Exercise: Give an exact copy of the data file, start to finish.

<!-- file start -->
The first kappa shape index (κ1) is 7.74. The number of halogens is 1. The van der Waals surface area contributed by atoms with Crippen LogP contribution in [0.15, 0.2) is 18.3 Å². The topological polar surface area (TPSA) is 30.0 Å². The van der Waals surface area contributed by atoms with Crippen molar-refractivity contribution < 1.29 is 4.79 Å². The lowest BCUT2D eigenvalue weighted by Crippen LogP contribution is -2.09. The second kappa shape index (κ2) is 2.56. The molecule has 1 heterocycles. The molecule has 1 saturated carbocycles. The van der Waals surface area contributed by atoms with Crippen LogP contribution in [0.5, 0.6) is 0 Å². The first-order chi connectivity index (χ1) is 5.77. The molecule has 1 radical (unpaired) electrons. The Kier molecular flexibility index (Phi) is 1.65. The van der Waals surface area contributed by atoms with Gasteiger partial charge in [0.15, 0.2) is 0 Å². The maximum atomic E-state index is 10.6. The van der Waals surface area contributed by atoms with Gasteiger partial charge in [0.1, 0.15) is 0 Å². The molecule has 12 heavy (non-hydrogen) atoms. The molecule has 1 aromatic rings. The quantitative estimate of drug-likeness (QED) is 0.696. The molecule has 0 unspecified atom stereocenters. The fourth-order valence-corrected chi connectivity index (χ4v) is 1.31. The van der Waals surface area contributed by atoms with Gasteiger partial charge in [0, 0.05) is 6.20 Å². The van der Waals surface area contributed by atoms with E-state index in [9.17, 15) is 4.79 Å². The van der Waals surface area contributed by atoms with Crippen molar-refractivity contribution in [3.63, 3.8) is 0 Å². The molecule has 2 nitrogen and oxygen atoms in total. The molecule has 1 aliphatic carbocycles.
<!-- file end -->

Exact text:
The first kappa shape index (κ1) is 7.74. The number of halogens is 1. The van der Waals surface area contributed by atoms with Crippen LogP contribution in [0.15, 0.2) is 18.3 Å². The topological polar surface area (TPSA) is 30.0 Å². The van der Waals surface area contributed by atoms with Crippen molar-refractivity contribution < 1.29 is 4.79 Å². The lowest BCUT2D eigenvalue weighted by Crippen LogP contribution is -2.09. The second kappa shape index (κ2) is 2.56. The molecule has 1 heterocycles. The molecule has 1 saturated carbocycles. The van der Waals surface area contributed by atoms with Crippen LogP contribution in [0.5, 0.6) is 0 Å². The first-order chi connectivity index (χ1) is 5.77. The molecule has 1 radical (unpaired) electrons. The Kier molecular flexibility index (Phi) is 1.65. The van der Waals surface area contributed by atoms with Gasteiger partial charge in [0.15, 0.2) is 0 Å². The maximum atomic E-state index is 10.6. The van der Waals surface area contributed by atoms with Gasteiger partial charge in [0.1, 0.15) is 0 Å². The molecule has 12 heavy (non-hydrogen) atoms. The molecule has 1 aromatic rings. The quantitative estimate of drug-likeness (QED) is 0.696. The molecule has 0 unspecified atom stereocenters. The fourth-order valence-corrected chi connectivity index (χ4v) is 1.31. The van der Waals surface area contributed by atoms with Gasteiger partial charge in [0, 0.05) is 6.20 Å². The van der Waals surface area contributed by atoms with E-state index in [9.17, 15) is 4.79 Å². The van der Waals surface area contributed by atoms with Crippen molar-refractivity contribution in [3.63, 3.8) is 0 Å². The molecule has 2 nitrogen and oxygen atoms in total. The molecule has 1 aliphatic carbocycles.